(A) RHOA gene structure and location and sequence of exon 2.5. The 5′ and 3′ UTRs are indicated in solid grey, canonical exons are outlined in grey, and the novel exon is shown in red. The location of the three common RHOA exonic SNPs are shown. RNA-Seq libraries were prepared from HepG2, Hep3B, Huh7, and CAP LCLs (n = 3) and sequenced using 100 bp paired-end reads, and the novel exon was discovered by inspecting novel junction spanning reads. (B) Total RHOA expression levels and RHOA exon 2.5 levels were measured using qPCR, the percent containing exon 2.5 were calculated by dividing RHOA exon 2.5 levels by total RHOA levels, adjusted for batch effects using regression, and normal quantile transformed prior to association testing using linear regression. Graphs depict mean +/− SE. (C) CAP LCL cDNAs containing RHOA exon 2.5 were PCR-amplified and Sanger sequenced and the relative amounts of each allele of rs11716445 in exon 2.5 were estimated by measuring the height of the sequencing traces. (D) Representative sequencing traces of the LCL cDNA and genomic DNA of three heterozygous individuals from CAP illustrate that H3B is a cis-acting splicing QTL exhibiting allele-specific expression in RHOA exon 2.5 (rs11716445 and rs2878298) but not exon 5 (rs3448). H3B contains the minor allele [T] of rs11716445, H1 contains the minor allele [G] of rs2878298, and H2 contains the minor allele [A] of rs3448.


Using Sanger sequencing, we found evidence of allele-specific expression (ASE) at rs11716445 with over 90% of the exon 2.5-containing transcripts originating from the H3B chromosome (Figure 4C and 4D). We also observed evidence of ASE at rs2878298, another SNP found within exon 2.5 (Figure 4D and Figure S3C). There was no significant difference in the relative amount of ASE between the statin- and sham-treated states. Finally, to determine if rs11716445 was a general expression quantitative trait locus (eQTL) or a splicing QTL, we tested for ASE at rs3448, a SNP in the 3′ UTR of RHOA, in eight heterozygous carriers (or H2/H3B) and found no evidence that the ASE extended beyond exon 2.5 (Figure 4D and Figure S3C). These results strongly suggest that rs11716445 is a cis-acting splicing QTL.


We here present results of applying a set of biologically meaningful filters to identify and rank candidate genes associated with inter-individual variation in statin effects on cholesterol metabolism based on their gene expression characteristics. Using unbiased genome-wide screens, we identified genes that were normally expressed in the human liver and changed in response to statin treatment in a manner that was correlated with statin-induced change in HMGCR quantified as an in vitro marker of statin response. From these analyses we identified a number of genes not previously implicated in the lipid-lowering response to statin as potential candidates for future study. We selected RHOA since many of the non-lipid lowering benefits, or pleiotropic effects, of statin treatment have been attributed to its ability to inhibit RHOA activity. Our validation of RHOA as a modulator of cellular cholesterol metabolism, as well as the discovery that genetic variation within RHOA is associated with the magnitude of LDL-cholesterol response to statin treatment, support the continued studies of other novel candidate genes identified through this integrative genomics strategy.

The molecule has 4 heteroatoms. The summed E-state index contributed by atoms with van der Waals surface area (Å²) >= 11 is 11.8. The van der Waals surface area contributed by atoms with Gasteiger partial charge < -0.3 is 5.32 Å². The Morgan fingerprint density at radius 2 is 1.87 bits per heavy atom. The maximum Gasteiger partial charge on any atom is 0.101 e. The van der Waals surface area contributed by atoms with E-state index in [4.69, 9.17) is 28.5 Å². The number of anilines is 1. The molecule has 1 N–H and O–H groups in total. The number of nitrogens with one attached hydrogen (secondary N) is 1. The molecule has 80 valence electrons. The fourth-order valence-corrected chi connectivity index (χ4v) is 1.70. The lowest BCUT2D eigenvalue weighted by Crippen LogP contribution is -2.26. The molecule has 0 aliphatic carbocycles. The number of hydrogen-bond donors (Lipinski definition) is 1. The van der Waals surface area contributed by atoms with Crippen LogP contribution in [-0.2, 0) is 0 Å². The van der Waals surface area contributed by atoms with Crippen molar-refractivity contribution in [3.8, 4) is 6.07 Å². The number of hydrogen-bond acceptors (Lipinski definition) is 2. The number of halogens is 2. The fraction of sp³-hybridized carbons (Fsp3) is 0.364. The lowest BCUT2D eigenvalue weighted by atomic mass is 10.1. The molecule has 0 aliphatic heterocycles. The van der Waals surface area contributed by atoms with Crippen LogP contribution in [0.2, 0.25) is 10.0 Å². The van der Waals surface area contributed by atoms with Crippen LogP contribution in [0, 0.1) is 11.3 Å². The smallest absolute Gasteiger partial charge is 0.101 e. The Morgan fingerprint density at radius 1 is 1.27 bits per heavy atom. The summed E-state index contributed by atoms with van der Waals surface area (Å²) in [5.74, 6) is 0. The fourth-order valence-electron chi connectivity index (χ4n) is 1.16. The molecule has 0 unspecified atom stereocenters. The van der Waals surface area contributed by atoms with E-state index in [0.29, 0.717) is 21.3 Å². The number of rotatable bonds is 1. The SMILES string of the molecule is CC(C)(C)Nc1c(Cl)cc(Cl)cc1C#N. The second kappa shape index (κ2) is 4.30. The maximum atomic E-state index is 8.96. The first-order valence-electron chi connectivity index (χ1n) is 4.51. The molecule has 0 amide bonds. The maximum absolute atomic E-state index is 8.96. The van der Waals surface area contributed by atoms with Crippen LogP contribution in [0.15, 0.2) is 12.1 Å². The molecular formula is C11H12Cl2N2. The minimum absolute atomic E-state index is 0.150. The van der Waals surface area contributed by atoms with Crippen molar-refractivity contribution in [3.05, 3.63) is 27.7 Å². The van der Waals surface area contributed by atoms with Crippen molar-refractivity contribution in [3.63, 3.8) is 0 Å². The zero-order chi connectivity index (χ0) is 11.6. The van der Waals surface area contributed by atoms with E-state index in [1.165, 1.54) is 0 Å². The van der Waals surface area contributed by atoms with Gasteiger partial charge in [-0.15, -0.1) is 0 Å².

RHOA has been previously implicated in cholesterol metabolism through the modulation of ABCA1-mediated cholesterol efflux via two distinct and opposing mechanisms. RHOA inhibition stimulates ABCA1 gene expression via PPARγ and LXR activation [15], while RHOA activation increases ABCA1 protein stability [11]. Although excess intracellular levels of free cholesterol have been shown to increase RHOA activity [16], here we demonstrate that RHOA knock-down results in increased levels of secreted APOB, suggesting that RHOA may influence the pool of intracellular cholesterol available for lipoprotein production. Consistent with this hypothesis, we found that knock-down of RHOA in hepatoma cell lines resulted in increased intracellular content of cholesterol esters, the storage form of cellular cholesterol that can be mobilized for lipoprotein secretion. This occurred in conjunction with reduced expression of HMGCR and LDLR, presumably due to cholesterol-induced down-regulation of SREBF2. Very recently a novel protein, LAMTOR1 (also known as Pdro/p27RF-Rho), was found to both activate RHOA [17], and to regulate LDL-C uptake and intracellular cholesterol egress from the late endosome/lysosome [10], further supporting a link between RHOA and cholesterol metabolism.